So maybe I should order windows at least 36 tall, this is for living room. I could do 72x36. My opening is 78 3/4 by 53 or something tall.

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Re: Replacing Bay Window

Post by A. Spruce » Mon May 06, 2019 4:11 pm

Before you do too much to the interior, I would recommend that you make sure the shell is weather tight, especially if there are budgetary concerns, that means dealing with windows, siding, and roof. If all these systems are sound, then go for the interior.

If you know this wall has been into before and you don't trust the work, then opening it up would be a good idea, if for no other reason than piece of mind. Drywall is reasonably inexpensive, around $10 a sheet, which means the average room can be around $200 to install and tape new drywall. Additional costs will be furring out the framing, upgrading insulation, plumbing, wiring, or anything else inside the walls being opened up. Forewarning, drywall is dusty work, even if you can keep it to a minimum, you'll have a layer of dust over everything for the duration of the project. Living in a work zone takes it's toll on patience of everyone, so have a clear plan going in.
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Re: Replacing Bay Window

Post by kurt333 » Tue May 07, 2019 2:43 pm

Thanks yea. My exterior is sound. Just a bit of rot or soft osb where water got behind the vinyl siding around the window and they did not run tar paper. So I could cut out the sections of rotted 1/2 osb. Or could just leave it. Under the osb, i have it looks like old tar paper in some sections, and then 3/4 DF ship lap. Me and friend re did roof when I bought house 3 years ago. So its rock solid now, osb overtop of the df ship lap. Lots of layers I guess. The rest of my house exterior walls looks like this, vinyl siding, 3/4 foam board R3.75, then 3/4 inch cedar or df siding I think in some section, then tar paper, then 3/4 df ship lap. And on this wall im doing, it is just instead of the cedar siding it has 1/2 osb.

Check this out, this gentleman absolutely swears by this...claims 2x4 with 1" foam board or R5 min board, is superior to 2x6 walls with batts. What do you guys think? I see in the demo he has no sheathing on outside wall under the foam board, so not sure how there gonna nail on siding and stuff. Maybe just they did not add that in the demo for some reason.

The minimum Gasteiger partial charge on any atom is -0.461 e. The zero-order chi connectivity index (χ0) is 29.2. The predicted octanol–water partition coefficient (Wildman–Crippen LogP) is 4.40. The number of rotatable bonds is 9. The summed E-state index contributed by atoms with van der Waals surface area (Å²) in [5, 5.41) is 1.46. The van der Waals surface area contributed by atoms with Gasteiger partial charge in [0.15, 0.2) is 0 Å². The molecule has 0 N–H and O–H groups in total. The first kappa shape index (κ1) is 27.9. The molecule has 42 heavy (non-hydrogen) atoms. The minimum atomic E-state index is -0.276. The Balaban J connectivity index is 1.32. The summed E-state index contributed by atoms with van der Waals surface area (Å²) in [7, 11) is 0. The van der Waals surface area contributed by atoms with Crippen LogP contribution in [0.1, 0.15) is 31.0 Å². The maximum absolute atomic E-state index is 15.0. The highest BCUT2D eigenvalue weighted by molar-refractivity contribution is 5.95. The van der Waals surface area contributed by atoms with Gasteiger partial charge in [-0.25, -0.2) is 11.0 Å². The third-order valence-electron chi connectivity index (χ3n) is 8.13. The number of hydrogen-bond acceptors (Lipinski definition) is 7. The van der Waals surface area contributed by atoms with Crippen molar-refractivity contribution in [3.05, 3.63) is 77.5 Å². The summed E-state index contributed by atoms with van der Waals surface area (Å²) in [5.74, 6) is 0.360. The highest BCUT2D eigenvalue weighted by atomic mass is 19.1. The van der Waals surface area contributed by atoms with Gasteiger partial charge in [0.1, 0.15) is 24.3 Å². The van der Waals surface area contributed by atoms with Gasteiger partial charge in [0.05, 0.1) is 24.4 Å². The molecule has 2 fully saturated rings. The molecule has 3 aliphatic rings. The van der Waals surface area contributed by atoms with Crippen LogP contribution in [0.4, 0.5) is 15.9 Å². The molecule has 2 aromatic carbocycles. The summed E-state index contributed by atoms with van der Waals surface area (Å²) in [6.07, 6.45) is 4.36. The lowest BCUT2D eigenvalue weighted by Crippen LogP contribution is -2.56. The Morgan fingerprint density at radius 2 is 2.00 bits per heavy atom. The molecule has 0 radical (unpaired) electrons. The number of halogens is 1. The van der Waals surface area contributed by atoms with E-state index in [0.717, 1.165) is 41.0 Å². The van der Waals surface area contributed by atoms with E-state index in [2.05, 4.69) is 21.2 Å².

https://www.youtube.com/watch?v=OirFPhg6SY4

https://www.youtube.com/watch?v=aYqgdLB10pE

Im at a stand still till I decide If I want to shim my walls out to be 2x6. And decide on window size. I could rip into this drywall and have it off quick. But you are right it will make a mess, as I know and dust. But now can run a fan full blast out the window or door etc.

What do you think Shannon, is it worth my while to shim the walls out. I have 2x4, and looks like
pink underneath with vapor barrier stapled in place. and then my 3/4 ship lap, 1/2 osb and 3/4 foam board r3.75. The walls I would really want to change or shim out are the ones with the paper backed old gryproc wool insulation.

kurt333
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Re: Replacing Bay Window

Post by kurt333 » Tue May 07, 2019 6:59 pm

Here is some pics of the window removed, and in left window jam area, there is the gap to the outside. And no tar paper, and bit of rot or water marks can be seen on outside on osb.
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kurt333
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Re: Replacing Bay Window

Post by kurt333 » Tue May 14, 2019 2:57 pm

Its hard to find any info about shimming firing walls out, from the inside of house, from 2x4 to 2x6.
I started to remove the drywall to see whats going on. And it has some sloppy work as I thought.
It is pink insulation with 2x4 wall, and 3/4 inch foam board on all outside walls of house.
Would I mainly want to redo my walls that have paper backed old insulation? Or Is this worth my time, wasting my time. As attic and floor insulation is maybe the most important?
So If I want to shim these walls out, do I just get 2x2's and attach them horizontaly along bottom plate and top plate and then do the verticals attaching to existing studs and use some screws to attach them in place?
And re insulate with R20 batts?
Or just go buy the R14 2x4 batts and keep walls 2x4?
Or could put foam board over top of the 2x4 walls apparently. Then use longer screws to mount the drywall.

In this picture is the header cracked because the stud underneath is not supporting it enough and up tight against it? And it looks like they just took 16" oc batts and stuffed them in a 14 space. Its not 16 oc space in the pic. And in some stud cavities, there was 2 inch gap underneath where there was no insulation. So it looks like a sloppy quick job not carefully done.
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Re: Replacing Bay Window